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Mike Uretz is a nationally-recognized Dental software and Electronic Health Records (EHR) expert. Mike has helped hundreds of individual practices and multi-clinic groups properly evaluate and select software vendors and solutions, structure and negotiate pricing and contracts, provide implementation oversight and vendor management. Mike was a member of the Certification Commission for Health Information Technology EHR vendor certification workgroup, and has been a member of various federal and state working committees for EHR business practices and policy. Having been involved with the EHR Incentive program from day one, Mike has helped a number of states, to evaluate and select EHR vendors, structure contracts and agreements, and manage vendor issues. As co-chairman of the Best practices advisory committee for EHR Contracts, Mike has been instrumental in developing standards for structuring vendor contracts and pricing for use by state programs nationwide He is the founder and editorial director of DentalSoftwareAdvisor.com, a trusted and objective online resource on all matters related to dental software. He is also the point person for Advanstar’s coverage of dental EHRs and their evolving role in the dental industry and can be reached by e-mail at email@example.com.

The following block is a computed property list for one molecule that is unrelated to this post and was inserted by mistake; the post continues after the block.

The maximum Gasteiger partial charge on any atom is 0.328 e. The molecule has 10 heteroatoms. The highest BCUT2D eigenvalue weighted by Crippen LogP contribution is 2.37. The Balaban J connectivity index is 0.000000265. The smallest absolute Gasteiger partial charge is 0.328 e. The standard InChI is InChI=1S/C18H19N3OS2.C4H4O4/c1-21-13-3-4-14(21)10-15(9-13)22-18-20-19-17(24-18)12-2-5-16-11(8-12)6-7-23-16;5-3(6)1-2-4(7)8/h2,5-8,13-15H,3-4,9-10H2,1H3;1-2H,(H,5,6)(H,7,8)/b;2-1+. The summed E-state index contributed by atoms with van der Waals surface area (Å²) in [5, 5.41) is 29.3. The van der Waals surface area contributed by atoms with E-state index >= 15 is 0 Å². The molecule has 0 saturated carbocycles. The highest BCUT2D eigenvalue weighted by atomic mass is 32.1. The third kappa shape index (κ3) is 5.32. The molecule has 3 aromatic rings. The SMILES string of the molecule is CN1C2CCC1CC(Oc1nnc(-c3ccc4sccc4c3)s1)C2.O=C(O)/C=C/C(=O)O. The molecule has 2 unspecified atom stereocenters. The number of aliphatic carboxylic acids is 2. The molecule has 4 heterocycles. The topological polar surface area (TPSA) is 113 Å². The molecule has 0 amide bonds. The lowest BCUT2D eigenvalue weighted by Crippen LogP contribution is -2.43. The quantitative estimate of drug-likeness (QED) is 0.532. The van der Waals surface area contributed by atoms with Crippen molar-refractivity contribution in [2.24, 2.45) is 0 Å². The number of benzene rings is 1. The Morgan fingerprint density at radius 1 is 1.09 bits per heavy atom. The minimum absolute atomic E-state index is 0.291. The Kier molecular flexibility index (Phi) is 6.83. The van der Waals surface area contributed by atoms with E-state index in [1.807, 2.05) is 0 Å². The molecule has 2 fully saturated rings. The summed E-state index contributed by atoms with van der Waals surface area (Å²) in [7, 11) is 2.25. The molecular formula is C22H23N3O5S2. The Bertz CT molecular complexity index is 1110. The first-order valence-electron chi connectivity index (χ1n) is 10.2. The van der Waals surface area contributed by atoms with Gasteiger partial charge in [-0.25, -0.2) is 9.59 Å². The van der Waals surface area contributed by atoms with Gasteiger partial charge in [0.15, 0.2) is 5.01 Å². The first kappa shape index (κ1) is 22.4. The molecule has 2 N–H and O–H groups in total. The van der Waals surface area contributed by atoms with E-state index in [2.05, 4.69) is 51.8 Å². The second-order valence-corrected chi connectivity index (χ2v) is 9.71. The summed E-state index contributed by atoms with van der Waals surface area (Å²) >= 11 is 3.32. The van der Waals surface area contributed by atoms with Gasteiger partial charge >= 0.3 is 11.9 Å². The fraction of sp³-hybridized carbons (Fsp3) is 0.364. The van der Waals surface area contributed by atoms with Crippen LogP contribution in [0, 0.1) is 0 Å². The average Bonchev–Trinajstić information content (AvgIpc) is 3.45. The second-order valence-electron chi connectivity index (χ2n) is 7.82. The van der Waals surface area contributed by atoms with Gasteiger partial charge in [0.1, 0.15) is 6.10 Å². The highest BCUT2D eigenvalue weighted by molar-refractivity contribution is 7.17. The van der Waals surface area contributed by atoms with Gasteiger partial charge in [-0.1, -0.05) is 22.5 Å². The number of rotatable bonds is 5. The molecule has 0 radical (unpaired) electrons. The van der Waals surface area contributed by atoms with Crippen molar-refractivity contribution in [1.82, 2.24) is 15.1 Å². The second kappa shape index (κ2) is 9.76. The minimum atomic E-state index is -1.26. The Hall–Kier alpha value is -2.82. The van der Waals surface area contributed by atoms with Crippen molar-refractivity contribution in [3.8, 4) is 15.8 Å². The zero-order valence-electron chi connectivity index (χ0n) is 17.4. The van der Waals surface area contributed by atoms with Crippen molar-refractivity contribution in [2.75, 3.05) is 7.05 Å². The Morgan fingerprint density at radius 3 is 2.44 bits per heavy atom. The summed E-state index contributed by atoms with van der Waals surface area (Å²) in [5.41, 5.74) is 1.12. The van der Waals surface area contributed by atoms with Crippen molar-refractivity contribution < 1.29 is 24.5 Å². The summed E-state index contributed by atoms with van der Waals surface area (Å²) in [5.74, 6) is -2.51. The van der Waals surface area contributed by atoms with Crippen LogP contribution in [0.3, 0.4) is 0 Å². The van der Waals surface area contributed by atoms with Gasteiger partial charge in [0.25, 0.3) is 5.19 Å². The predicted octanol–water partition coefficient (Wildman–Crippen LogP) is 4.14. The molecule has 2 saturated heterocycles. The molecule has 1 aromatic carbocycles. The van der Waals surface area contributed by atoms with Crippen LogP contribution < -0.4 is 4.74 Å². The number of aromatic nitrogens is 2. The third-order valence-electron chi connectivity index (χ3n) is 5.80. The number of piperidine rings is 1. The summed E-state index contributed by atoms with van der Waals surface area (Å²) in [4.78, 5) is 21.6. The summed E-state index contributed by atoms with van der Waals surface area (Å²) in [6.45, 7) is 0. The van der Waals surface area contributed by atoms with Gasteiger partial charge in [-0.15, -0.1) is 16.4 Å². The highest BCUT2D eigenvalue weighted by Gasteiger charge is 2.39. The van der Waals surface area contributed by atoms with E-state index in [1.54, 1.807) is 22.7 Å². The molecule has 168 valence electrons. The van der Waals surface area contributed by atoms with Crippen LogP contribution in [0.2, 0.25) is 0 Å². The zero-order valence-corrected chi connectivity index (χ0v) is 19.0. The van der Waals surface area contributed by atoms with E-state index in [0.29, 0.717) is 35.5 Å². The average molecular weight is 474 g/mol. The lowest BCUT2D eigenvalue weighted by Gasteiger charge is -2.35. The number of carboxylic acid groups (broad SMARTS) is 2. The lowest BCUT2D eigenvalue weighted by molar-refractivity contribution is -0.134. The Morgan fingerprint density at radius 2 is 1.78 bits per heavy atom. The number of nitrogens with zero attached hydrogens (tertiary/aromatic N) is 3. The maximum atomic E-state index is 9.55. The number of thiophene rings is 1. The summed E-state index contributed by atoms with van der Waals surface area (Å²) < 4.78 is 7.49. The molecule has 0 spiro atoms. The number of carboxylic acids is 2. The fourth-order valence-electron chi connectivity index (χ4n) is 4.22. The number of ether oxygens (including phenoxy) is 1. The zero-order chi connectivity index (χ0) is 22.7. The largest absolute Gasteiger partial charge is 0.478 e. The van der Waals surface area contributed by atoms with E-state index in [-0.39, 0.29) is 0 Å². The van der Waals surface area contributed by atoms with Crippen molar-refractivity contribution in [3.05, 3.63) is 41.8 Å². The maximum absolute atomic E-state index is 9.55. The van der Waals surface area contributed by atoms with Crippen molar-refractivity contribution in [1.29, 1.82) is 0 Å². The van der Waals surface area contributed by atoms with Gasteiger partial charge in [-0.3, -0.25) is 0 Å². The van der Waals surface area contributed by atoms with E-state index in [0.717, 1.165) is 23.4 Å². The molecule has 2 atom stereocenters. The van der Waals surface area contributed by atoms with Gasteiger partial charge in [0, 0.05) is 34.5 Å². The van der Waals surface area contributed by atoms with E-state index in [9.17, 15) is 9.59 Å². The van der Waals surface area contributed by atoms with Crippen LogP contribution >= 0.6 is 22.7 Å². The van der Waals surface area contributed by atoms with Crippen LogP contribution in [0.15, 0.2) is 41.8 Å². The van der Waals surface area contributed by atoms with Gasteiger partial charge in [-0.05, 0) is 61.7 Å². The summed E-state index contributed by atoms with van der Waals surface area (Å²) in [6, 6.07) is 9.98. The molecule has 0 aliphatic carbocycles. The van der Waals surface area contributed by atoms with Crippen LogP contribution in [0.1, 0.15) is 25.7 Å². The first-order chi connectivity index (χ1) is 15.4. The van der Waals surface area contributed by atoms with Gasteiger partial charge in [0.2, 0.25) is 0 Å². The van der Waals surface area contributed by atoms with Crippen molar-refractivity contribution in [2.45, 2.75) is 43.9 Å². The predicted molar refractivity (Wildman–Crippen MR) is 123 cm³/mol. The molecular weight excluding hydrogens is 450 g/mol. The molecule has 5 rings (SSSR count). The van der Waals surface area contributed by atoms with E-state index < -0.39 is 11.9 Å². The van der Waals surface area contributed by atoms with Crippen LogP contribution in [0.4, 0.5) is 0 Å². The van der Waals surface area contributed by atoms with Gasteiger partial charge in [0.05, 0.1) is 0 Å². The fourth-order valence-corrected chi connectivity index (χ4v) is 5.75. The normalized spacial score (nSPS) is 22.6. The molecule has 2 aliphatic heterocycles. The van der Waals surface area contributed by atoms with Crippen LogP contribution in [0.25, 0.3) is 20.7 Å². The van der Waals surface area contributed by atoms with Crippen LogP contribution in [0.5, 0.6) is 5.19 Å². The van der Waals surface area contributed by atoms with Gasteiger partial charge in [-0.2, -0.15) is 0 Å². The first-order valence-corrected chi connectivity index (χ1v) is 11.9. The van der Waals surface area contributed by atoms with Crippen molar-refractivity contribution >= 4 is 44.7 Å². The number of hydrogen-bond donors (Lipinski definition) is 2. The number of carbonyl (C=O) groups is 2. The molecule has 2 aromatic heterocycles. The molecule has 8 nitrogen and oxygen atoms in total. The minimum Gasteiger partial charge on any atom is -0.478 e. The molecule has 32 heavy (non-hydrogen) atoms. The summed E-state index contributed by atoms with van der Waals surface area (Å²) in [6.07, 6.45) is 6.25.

Knowing your way around an EHR proposal can pay off big time for your bottom line.
Having negotiated numerous EHR contracts on behalf a group practices over the last few years, I can tell you with certainty that everybody loves a good deal. The problem is that too many times vendors convince groups that they’re getting the best deal possible and there is no wiggle room. But in a competitive situation, if you are important to the vendor, then all bets are off.
It does take work and persistence to make sure that you’re getting the best deal possible. I was in the situation with one large group where they initially hired me to negotiate their contract, but I also looked at the pricing the vendor had extended to them with the goal of getting a larger discount on some of the items. After two or three meetings with the vendor I was able to get my clients a better deal. The main reason was that I knew the market well, and I knew who the competitors were. So I made the case for additional discounts based on knowledge of the market and what would be usual and customary discounts in this case.
I understand that many times, and depending on the vendor you’re dealing with, this process can feel daunting. The goal is to establish a win-win situation so that you are getting a great price and the vendor is getting something in return for working with you. For example, a vendor that has little visibility in a client’s geographic region or specific specialty could benefit from relationships that a client might have with other similar groups.